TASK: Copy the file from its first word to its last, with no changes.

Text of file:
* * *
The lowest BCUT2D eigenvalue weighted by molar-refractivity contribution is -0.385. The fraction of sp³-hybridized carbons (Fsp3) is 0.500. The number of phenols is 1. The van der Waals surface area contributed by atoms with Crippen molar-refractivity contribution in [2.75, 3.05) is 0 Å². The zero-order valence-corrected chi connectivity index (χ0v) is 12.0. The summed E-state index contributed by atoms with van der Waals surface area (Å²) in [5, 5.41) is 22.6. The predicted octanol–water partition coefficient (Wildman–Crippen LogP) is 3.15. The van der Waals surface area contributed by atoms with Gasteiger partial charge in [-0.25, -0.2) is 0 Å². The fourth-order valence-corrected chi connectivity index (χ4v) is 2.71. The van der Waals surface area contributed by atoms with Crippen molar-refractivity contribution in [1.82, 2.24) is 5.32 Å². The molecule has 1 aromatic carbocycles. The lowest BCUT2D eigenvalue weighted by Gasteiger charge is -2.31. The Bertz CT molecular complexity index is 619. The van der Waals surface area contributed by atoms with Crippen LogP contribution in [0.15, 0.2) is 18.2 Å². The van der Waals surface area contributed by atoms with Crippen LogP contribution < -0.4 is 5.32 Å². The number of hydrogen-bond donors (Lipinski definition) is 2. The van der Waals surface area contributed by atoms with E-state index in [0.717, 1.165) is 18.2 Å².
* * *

The lowest BCUT2D eigenvalue weighted by molar-refractivity contribution is -0.385. The fraction of sp³-hybridized carbons (Fsp3) is 0.500. The number of phenols is 1. The van der Waals surface area contributed by atoms with Crippen molar-refractivity contribution in [2.75, 3.05) is 0 Å². The zero-order valence-corrected chi connectivity index (χ0v) is 12.0. The summed E-state index contributed by atoms with van der Waals surface area (Å²) in [5, 5.41) is 22.6. The predicted octanol–water partition coefficient (Wildman–Crippen LogP) is 3.15. The van der Waals surface area contributed by atoms with Gasteiger partial charge in [-0.25, -0.2) is 0 Å². The fourth-order valence-corrected chi connectivity index (χ4v) is 2.71. The van der Waals surface area contributed by atoms with Crippen molar-refractivity contribution in [1.82, 2.24) is 5.32 Å². The molecule has 1 aromatic carbocycles. The lowest BCUT2D eigenvalue weighted by Gasteiger charge is -2.31. The Bertz CT molecular complexity index is 619. The van der Waals surface area contributed by atoms with Crippen LogP contribution in [0.15, 0.2) is 18.2 Å². The van der Waals surface area contributed by atoms with Crippen LogP contribution < -0.4 is 5.32 Å². The number of hydrogen-bond donors (Lipinski definition) is 2. The van der Waals surface area contributed by atoms with E-state index in [0.717, 1.165) is 18.2 Å².